Road running shoes have soft midsoles so there’s extra cushion while pounding the hard pavement. This reduces the amount of impact on your joints as you run.
3) Protective Uppers: Trail Running Shoes Have Sturdy Uppers To Protect Your Feet
The uppers on trail running shoes are reinforced to protect your feet and shoe from sharp rocks and sticks. They may also have a second strap to hold the tongue down and use dual lacing designs. This adds weight to the shoe and cuts down the breathability since it requires more material.
You rarely experience random sticks, stones, and other debris on the road. So road shoes will be a little bit ighter and more breathable.
4) Durability: Trail Running Shoes Are More Durable On Trails, But Wear Down Fast On Pavement
Trail shoes have soft nubs to add traction during a trail run, but they aren’t designed for pavement. They might last for a while, but they’ll eventually wear away leaving you with shoes that aren’t good on the trail or road.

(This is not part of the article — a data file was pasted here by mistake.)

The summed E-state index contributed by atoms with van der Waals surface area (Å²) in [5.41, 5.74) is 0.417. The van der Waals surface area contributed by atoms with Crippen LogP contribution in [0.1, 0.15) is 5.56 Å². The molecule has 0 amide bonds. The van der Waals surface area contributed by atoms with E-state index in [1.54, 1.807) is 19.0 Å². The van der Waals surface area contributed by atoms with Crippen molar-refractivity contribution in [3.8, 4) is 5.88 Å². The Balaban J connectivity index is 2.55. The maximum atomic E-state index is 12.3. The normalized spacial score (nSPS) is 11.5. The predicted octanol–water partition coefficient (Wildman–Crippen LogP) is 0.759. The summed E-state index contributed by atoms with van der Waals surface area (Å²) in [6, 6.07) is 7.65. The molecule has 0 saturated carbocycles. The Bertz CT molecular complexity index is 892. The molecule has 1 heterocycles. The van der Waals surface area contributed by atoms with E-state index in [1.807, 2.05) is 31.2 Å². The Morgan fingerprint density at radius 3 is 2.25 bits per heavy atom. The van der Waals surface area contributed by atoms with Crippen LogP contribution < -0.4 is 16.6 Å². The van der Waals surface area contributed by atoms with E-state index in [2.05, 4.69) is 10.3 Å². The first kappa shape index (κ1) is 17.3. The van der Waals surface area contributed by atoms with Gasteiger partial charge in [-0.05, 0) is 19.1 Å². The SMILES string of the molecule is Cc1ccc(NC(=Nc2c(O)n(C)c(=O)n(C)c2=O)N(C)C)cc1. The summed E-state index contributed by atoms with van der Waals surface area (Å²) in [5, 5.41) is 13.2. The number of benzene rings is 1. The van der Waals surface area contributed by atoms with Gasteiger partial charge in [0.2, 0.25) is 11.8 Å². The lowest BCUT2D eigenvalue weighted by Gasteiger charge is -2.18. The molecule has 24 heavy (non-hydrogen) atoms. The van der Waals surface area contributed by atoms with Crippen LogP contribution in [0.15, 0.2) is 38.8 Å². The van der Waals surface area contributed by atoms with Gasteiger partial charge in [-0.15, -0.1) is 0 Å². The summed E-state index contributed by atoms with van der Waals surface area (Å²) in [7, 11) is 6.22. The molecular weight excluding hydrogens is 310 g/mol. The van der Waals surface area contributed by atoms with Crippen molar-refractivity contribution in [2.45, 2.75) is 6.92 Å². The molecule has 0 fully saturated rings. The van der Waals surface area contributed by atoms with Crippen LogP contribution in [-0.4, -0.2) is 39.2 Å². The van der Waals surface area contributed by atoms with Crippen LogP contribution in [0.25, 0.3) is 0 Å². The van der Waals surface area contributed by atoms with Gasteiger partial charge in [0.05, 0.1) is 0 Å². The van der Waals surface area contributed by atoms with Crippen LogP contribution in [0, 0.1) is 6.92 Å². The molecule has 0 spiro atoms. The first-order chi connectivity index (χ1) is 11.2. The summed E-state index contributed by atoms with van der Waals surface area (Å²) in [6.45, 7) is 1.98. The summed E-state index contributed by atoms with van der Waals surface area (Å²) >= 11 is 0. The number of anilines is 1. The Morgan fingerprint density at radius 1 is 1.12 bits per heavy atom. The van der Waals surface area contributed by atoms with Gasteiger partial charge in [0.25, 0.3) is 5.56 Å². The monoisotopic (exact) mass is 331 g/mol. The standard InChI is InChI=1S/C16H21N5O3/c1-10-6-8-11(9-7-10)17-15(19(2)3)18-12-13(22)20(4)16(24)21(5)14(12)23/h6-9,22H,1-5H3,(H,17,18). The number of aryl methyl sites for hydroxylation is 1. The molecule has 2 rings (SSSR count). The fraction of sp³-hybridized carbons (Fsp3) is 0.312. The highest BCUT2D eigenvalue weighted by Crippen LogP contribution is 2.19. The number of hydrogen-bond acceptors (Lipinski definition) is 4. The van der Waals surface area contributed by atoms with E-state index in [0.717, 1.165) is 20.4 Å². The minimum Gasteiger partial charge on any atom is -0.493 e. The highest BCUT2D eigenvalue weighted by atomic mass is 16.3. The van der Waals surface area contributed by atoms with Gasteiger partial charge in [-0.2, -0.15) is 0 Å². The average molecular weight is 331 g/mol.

Road running shoes take the opposite approach with durable minimalist tread patterns since there’s less risk of uneven ground. Running shoes last a long time, typically 300-500 miles (600 tops), and trail running shoes might last half of that on pavement.
5) Tread Designs: Aggressive Tread Designs Offer Better Traction
Trail runners use large lugs and softer soles to provide grip and stability on slippery uneven surfaces. Soft ground trail running shoes typically have 4mm or larger lugs and hybrid trail/road models should be under 4mm (usually labeled hard ground).
Look at the lugs on the pair of Salomon shoes pictured above. They’ve been worn down quite a bit by running on concrete, but they’re still huge. Compare those to any pair of running shoes you own and you can immediately see the difference.
6) Less Heel Cushioning
Road runners have a softer heel pad that absorbs shock and vibration, while trail runners have stiffer heel pads that allow for more power transfer into the shoe.
The extra power transfer is helpful in muddy soil and reduces your risk of ankle sprains/strains.
7) More Stability
Trail runners solve that issue with wider heels that provide stability and support on unexpected terrain, but they’re heavier and stiffer which can cause foot pain on hard ground.